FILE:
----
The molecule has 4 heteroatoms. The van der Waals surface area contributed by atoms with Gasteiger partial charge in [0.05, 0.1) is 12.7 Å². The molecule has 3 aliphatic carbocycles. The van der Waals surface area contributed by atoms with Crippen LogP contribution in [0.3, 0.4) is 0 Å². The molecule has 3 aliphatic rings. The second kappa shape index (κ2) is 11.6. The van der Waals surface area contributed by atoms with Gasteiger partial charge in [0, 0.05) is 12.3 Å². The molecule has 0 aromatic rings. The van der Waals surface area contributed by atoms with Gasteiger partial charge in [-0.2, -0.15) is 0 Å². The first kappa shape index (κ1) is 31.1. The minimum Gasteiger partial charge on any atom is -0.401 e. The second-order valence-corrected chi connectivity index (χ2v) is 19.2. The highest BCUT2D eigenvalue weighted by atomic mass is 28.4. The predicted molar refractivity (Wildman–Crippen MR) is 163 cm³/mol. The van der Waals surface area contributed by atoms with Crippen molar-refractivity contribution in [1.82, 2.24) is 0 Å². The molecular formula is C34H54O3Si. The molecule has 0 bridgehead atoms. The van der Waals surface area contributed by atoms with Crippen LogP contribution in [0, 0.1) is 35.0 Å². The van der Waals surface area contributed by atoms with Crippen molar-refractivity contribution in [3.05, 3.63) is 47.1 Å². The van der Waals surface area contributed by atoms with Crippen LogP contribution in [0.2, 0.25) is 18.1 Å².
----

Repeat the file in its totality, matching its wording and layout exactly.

The molecule has 4 heteroatoms. The van der Waals surface area contributed by atoms with Gasteiger partial charge in [0.05, 0.1) is 12.7 Å². The molecule has 3 aliphatic carbocycles. The van der Waals surface area contributed by atoms with Crippen LogP contribution in [0.3, 0.4) is 0 Å². The molecule has 3 aliphatic rings. The second kappa shape index (κ2) is 11.6. The van der Waals surface area contributed by atoms with Gasteiger partial charge in [0, 0.05) is 12.3 Å². The molecule has 0 aromatic rings. The van der Waals surface area contributed by atoms with Gasteiger partial charge in [-0.2, -0.15) is 0 Å². The first kappa shape index (κ1) is 31.1. The minimum Gasteiger partial charge on any atom is -0.401 e. The second-order valence-corrected chi connectivity index (χ2v) is 19.2. The highest BCUT2D eigenvalue weighted by atomic mass is 28.4. The predicted molar refractivity (Wildman–Crippen MR) is 163 cm³/mol. The van der Waals surface area contributed by atoms with Crippen molar-refractivity contribution in [1.82, 2.24) is 0 Å². The molecular formula is C34H54O3Si. The molecule has 0 bridgehead atoms. The van der Waals surface area contributed by atoms with Crippen LogP contribution in [0, 0.1) is 35.0 Å². The van der Waals surface area contributed by atoms with Crippen molar-refractivity contribution in [3.05, 3.63) is 47.1 Å². The van der Waals surface area contributed by atoms with Crippen LogP contribution in [0.2, 0.25) is 18.1 Å².